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All-around history maker

THE BALTIMORE SUN

Glen Burnie junior quarterback Keith Williams is emerging fast as one of the top three-sport athletes in Anne Arundel County high school history.

More importantly, he's a "yes sir, no sir young man, a credit to the school and someone the students look up to," says his basketball coach, Mike Rudd. Williams has started for Rudd since the ninth grade and was chosen second-team All County last year.

Williams, the starting right fielder as a freshman on the Gophers' first state championship baseball team, has developed into a pro-baseball prospect as an outfielder under coach and athletic director Bruce Sider.

Sider, also a Kansas City Royals' scout, moved Williams to center last spring and he batted .389 with six doubles, three triples, a homer, 19 runs, 20 RBIs and was All-County.

During the summer, Williams made the Junior Olympic 16-and-under team by impressing pro and college scouts with the Carroll County Cardinals in Arizona. He was a standout later with his instincts, quick bat and strong arm on the showcase Junior Olympic team in Houston.

A dying breed in this era of specialization, the 6-foot-2, 190-pound Williams in his own words "loves the grind."

Glen Burnie, 1-19 over the last two seasons in football, is 0-2 so far this year, but dramatically improved with Williams, who epitomizes the run-and-shoot attack and has the Gophers near a breakthrough.

In two heartbreaking losses, by 28-26 to defending 4A East region champion Severna Park (1-1) and 27-26 to Arundel (1-1), Williams has run for nearly 300 yards and two touchdowns, and passed for over 400 yards and four touchdowns.

"Keith was unbelievable in the Arundel loss, " said Gophers football coach Brad Wilson, the defensive coordinator of 1994 4A State Champion North County.

Wilson moved Williams to quarterback in Game 8 last fall after the latter didn't play as a freshman.

Williams, an All-County defensive back/receiver last season, completed 19-of-28 passes for 244 yards and three touchdowns while running for 176 including a 60-yard touchdown scamper that put the Gophers within a point of Arundel with 21seconds left.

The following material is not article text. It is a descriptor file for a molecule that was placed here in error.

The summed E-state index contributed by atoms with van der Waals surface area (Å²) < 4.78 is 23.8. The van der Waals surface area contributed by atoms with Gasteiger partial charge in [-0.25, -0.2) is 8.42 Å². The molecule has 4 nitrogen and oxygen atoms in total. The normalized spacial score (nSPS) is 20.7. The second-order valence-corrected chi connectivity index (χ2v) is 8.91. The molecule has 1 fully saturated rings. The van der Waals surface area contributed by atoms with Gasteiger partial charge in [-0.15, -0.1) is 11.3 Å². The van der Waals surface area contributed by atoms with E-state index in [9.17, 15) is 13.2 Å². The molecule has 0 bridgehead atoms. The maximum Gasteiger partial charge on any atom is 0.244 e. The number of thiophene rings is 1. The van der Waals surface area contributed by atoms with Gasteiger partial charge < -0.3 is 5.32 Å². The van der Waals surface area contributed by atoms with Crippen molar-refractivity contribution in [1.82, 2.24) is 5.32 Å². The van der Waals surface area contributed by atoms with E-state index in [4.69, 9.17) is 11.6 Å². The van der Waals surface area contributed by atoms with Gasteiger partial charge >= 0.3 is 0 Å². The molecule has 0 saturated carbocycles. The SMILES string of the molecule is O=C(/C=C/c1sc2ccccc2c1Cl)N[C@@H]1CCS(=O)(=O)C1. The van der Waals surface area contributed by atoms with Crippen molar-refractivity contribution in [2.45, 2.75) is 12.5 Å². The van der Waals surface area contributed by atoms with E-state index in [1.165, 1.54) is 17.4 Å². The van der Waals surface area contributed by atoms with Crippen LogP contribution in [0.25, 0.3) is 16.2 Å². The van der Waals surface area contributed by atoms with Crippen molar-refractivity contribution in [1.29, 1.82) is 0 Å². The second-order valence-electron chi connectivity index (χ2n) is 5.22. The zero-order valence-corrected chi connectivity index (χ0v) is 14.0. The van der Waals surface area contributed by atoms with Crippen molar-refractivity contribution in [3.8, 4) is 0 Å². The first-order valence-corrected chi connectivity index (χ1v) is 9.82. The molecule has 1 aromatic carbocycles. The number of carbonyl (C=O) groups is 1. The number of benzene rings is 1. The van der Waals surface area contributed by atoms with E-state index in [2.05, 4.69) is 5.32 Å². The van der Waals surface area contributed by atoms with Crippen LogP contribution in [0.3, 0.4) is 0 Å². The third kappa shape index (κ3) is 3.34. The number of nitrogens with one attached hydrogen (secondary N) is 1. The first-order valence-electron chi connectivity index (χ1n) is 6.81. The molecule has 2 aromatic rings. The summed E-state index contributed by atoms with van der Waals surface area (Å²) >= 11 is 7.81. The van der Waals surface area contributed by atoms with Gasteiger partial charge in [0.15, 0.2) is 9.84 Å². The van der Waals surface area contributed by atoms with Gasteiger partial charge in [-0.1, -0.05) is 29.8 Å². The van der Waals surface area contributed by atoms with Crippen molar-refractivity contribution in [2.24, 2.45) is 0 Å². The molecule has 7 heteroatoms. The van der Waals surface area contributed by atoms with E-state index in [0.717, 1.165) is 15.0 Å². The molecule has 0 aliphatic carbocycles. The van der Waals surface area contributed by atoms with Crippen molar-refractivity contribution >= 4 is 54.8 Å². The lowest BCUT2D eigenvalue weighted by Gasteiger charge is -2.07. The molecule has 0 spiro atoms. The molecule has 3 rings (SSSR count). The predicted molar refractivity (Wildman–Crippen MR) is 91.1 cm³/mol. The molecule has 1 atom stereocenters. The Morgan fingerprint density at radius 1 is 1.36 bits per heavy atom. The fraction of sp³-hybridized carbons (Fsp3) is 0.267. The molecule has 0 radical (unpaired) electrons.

His conversion pass to Donnie White was at first ruled good for apparent victory, but then nullified.

"That was tough, but we have to learn to finish, " said Williams, whose TD pass to B. J. Wells the week before gave the Gophers the lead over Severna Park by 26-21 in the final minutes only to lose it in the last 18 seconds.

Williams' coaches believe he has the potential to be All-County in all three sports his final two years of high school. That is unheard of.

Combining strength and speed, bench pressing 230 pounds, deadlifting over 500 pounds, and running the 40-yard dash in 4.5 seconds, Williams is carrying on a family tradition.

"Keith is part of a long family line of great athletes who have gone through Glen Burnie," said Rudd.

Among the county's greatest athletes Tony Dailey, who played during the 70's and is regarded by many as the best to ever come out of Glen Burnie, is Williams' uncle. Dailey's son, Desmond, was a Gophers standout in the mid-90's and is a cousin.

Tony Dailey's sisters, Tammy and Donna Dailey, were also Gopher athletes, and the latter is Williams' mom.

Williams, who has a 3.0 grade-point average, hopes to pursue the computer field in college and play baseball, the sport he calls his "first love."

"But he should have other choices as well, " said Wilson. "He's a special athlete and humble young man."

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